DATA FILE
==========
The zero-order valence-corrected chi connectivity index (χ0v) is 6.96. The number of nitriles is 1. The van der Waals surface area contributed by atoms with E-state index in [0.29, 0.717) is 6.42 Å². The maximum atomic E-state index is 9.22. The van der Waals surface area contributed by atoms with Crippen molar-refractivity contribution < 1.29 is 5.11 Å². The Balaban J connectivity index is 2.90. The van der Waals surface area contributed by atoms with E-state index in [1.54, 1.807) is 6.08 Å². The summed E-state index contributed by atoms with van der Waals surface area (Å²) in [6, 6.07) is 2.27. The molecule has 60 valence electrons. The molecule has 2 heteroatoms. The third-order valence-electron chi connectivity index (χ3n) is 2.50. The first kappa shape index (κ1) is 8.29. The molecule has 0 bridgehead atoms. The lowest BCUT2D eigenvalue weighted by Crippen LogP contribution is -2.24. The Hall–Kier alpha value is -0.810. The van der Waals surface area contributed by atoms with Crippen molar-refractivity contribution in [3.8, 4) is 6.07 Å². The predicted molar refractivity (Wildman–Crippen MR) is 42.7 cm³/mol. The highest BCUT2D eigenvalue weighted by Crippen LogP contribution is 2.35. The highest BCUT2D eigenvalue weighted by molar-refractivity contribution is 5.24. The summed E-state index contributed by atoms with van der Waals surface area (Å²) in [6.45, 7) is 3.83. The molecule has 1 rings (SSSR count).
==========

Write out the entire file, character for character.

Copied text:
The zero-order valence-corrected chi connectivity index (χ0v) is 6.96. The number of nitriles is 1. The van der Waals surface area contributed by atoms with E-state index in [0.29, 0.717) is 6.42 Å². The maximum atomic E-state index is 9.22. The van der Waals surface area contributed by atoms with Crippen molar-refractivity contribution < 1.29 is 5.11 Å². The Balaban J connectivity index is 2.90. The van der Waals surface area contributed by atoms with E-state index in [1.54, 1.807) is 6.08 Å². The summed E-state index contributed by atoms with van der Waals surface area (Å²) in [6, 6.07) is 2.27. The molecule has 60 valence electrons. The molecule has 2 heteroatoms. The third-order valence-electron chi connectivity index (χ3n) is 2.50. The first kappa shape index (κ1) is 8.29. The molecule has 0 bridgehead atoms. The lowest BCUT2D eigenvalue weighted by Crippen LogP contribution is -2.24. The Hall–Kier alpha value is -0.810. The van der Waals surface area contributed by atoms with Crippen molar-refractivity contribution in [3.8, 4) is 6.07 Å². The predicted molar refractivity (Wildman–Crippen MR) is 42.7 cm³/mol. The highest BCUT2D eigenvalue weighted by Crippen LogP contribution is 2.35. The highest BCUT2D eigenvalue weighted by molar-refractivity contribution is 5.24. The summed E-state index contributed by atoms with van der Waals surface area (Å²) in [6.45, 7) is 3.83. The molecule has 1 rings (SSSR count).